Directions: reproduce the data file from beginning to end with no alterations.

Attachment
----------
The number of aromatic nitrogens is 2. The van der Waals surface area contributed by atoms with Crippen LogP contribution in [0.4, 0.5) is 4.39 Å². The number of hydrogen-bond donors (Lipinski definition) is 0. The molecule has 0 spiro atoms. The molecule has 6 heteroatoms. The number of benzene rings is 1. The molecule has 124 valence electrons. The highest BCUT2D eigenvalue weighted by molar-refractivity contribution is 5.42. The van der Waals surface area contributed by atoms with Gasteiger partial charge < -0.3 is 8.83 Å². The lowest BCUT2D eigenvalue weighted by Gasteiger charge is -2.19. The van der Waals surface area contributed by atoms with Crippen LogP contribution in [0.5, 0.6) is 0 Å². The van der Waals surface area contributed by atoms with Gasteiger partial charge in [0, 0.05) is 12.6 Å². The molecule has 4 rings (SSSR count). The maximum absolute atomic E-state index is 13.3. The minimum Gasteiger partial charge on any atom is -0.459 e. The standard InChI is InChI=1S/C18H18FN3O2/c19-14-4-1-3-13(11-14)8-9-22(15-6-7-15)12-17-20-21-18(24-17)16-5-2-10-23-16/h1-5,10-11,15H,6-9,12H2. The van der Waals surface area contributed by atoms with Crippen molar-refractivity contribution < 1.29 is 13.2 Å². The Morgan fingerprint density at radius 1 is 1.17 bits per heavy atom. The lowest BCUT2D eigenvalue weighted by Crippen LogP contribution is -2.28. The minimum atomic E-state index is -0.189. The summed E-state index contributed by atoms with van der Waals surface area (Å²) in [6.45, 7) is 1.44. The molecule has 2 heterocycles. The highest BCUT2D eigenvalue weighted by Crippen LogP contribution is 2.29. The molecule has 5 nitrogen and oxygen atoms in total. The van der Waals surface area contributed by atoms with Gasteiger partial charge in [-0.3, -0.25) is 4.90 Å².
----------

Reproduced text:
The number of aromatic nitrogens is 2. The van der Waals surface area contributed by atoms with Crippen LogP contribution in [0.4, 0.5) is 4.39 Å². The number of hydrogen-bond donors (Lipinski definition) is 0. The molecule has 0 spiro atoms. The molecule has 6 heteroatoms. The number of benzene rings is 1. The molecule has 124 valence electrons. The highest BCUT2D eigenvalue weighted by molar-refractivity contribution is 5.42. The van der Waals surface area contributed by atoms with Gasteiger partial charge < -0.3 is 8.83 Å². The lowest BCUT2D eigenvalue weighted by Gasteiger charge is -2.19. The van der Waals surface area contributed by atoms with Crippen LogP contribution in [0.5, 0.6) is 0 Å². The van der Waals surface area contributed by atoms with Gasteiger partial charge in [0, 0.05) is 12.6 Å². The molecule has 4 rings (SSSR count). The maximum absolute atomic E-state index is 13.3. The minimum Gasteiger partial charge on any atom is -0.459 e. The standard InChI is InChI=1S/C18H18FN3O2/c19-14-4-1-3-13(11-14)8-9-22(15-6-7-15)12-17-20-21-18(24-17)16-5-2-10-23-16/h1-5,10-11,15H,6-9,12H2. The van der Waals surface area contributed by atoms with Crippen molar-refractivity contribution < 1.29 is 13.2 Å². The Morgan fingerprint density at radius 1 is 1.17 bits per heavy atom. The lowest BCUT2D eigenvalue weighted by Crippen LogP contribution is -2.28. The minimum atomic E-state index is -0.189. The summed E-state index contributed by atoms with van der Waals surface area (Å²) in [6.45, 7) is 1.44. The molecule has 2 heterocycles. The highest BCUT2D eigenvalue weighted by Crippen LogP contribution is 2.29. The molecule has 5 nitrogen and oxygen atoms in total. The van der Waals surface area contributed by atoms with Gasteiger partial charge in [-0.3, -0.25) is 4.90 Å².